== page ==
4. Sauer refers to the 1991-1992 San Diego County Grand Jury “that blasted the child protection system after investigating wide-ranging allegations of zealous social workers removing children from their homes without cause”. Sauer has widely publicized the findings of that Grand Jury over the years. Sauer fails to mention the 1992-1993 San Diego County Grand Jury Report that strongly criticized the 1991-1992 report as not being “in the best interest of threatened children”, as misrepresenting facts, and as having caused a dramatic decline in the number of children removed from abusive and neglectful homes in San Diego County, while these numbers climbed in other California counties. The latter report also cites preliminary evidence of an increase in infants’ and children’s deaths caused by abuse and neglect in San Diego County following the former Grand Jury report, although the numbers were too small for statistical analysis. Sauer has failed to draw media attention to the second Grand Jury report over the years. Such is an unconscionable omission.

5. Sauer sympathetically portrays Carol Hopkins, one of the leaders of the 1991-1992 Grand Jury. Sauer fails to mention that Hopkins was a member and central figure of that Grand Jury, denounced by the 1992-1993 Grand Jury for increasing the risk to children and misrepresenting the facts on child abuse.

Carol Hopkins created what she called “the Justice Committee”. Under these vague auspices, Hopkins interjected herself into the Wenatchee, Washington sex ring case to organize multiple protests on behalf of parents convicted of sex crimes against their own and other children, including an apple boycott of Washington in 1995 and a candlelight vigil in Salem, Massachusetts in 1997.

After the apple boycott, Hopkins obtained guardianship in her San Diego home of “Sam” Doggett, teen-age daughter of Mark and Carol Doggett, both convicted at trial in the Wenatchee case. Moving a child from Washington to the San Diego home of someone attempting to overturn the parents’ convictions is a dangerous conflict of interest. Sauer documented in a San Diego Union-Tribune article on 6-18-96 that once “Sam” Doggett resided with Hopkins, 17-year-old Doggett joined Hopkins, Akiki and others in multiple media events, claiming her parents were innocent and touting the positions of Hopkins’ “Justice Committee”. The convictions of Mark and Carol Doggett were later successfully overturned.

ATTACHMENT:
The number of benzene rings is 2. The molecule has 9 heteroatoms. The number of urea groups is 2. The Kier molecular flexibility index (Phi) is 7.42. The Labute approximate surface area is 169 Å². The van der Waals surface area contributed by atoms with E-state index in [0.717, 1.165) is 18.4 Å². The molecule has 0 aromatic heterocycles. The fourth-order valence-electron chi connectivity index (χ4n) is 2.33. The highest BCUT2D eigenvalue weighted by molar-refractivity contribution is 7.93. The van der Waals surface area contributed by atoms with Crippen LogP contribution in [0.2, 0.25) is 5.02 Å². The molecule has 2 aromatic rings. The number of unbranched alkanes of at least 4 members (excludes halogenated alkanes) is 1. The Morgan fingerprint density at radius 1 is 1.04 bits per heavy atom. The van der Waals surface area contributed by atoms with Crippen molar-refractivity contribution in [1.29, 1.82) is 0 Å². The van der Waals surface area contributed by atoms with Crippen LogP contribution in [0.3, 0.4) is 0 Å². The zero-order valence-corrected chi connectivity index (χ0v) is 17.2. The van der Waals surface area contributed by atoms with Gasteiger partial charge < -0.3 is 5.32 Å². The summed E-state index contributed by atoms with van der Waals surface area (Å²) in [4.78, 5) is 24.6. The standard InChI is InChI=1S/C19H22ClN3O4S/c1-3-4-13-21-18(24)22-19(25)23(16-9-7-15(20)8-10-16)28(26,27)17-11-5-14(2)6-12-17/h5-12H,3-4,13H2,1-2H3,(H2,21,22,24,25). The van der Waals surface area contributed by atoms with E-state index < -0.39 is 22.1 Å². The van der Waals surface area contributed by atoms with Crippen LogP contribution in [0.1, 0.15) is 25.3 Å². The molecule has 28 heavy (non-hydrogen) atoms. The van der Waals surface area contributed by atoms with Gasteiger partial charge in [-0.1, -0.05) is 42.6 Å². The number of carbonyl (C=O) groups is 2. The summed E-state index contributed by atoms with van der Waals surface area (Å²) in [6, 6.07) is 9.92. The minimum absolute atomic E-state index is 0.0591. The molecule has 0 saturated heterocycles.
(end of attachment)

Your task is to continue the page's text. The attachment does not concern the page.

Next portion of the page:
6. Sauer also glorifies Elizabeth Loftus as “an internationally known expert on the workings of memory”. Sauer writes that Loftus “has testified for the defense in many trials (including the Akiki case), explaining how memories – especially those of young children – can be manipulated, even by well-meaning people”. Sauer neglects to explain that Loftus and the “False Memory Syndrome Foundation”, with which she has been affiliated, have come under serious attack from numerous psychologists and organizations. A formal complaint was lodged with the American Psychological Association (APA) in December, 1995, against Loftus alleging that she deliberately misrepresented facts in her published statements about two legal cases involving delayed memories, a serious breach of professional ethics. Loftus resigned from the APA a month later, claiming her resignation was unrelated to the complaint.

7. Sauer writes that “Loftus said she recently was invited to deliver the keynote address at a convention of the New Zealand Psychology Society and arrived to find herself the center of controversy. Accusations that she conspires to protect child molesters, many fueled by Curio’s [“Jones’”] Internet postings, led to a story in the Wellington Evening Post and stoked the talk-show fires.” Sauer is attempting to paint “Jones”, a small player, as the source of high-profile Loftus’ long-term high-profile problems. Essentially all specialists in child abuse and memory research are aware of the controversy surrounding Elizabeth Loftus.

8. Sauer portrays Michael Aquino as an innocent victim of “Karen Curio Jones”. Michael Aquino founded the “Temple of Set”, which Sauer characterizes as “a quasi-religious institution that many consider satanic”. This clearly evades the truth. In the Winter of 1989-1990, the California Office of Criminal Justice Planning, under Governor Pete Wilson, published a Research Update (Volume 1, Number 6) which states: “Founded in 1975 by a dissident member of the Church of Satan, Michael Aquino, the Temple of Set is the second largest of all contemporary organized Satanic churches. The Temple of Set is a religious society dedicated to Set, the ancient Egyptian god believed by some to be the model for the Christian Satan. Aquino’s many writings, especially The Book of Coming Forth by Night, develops a sophisticated form of Satanism far beyond that of LaVey’s Church. Among its teachings is the belief that Judeo-Christian religions have established Satan as a “straw man” to justify their guilt for man’s ejection from the Garden of Eden. Not much more is known about Setians as the society is secret and most of its writings are not available to the public at large” (p. 17).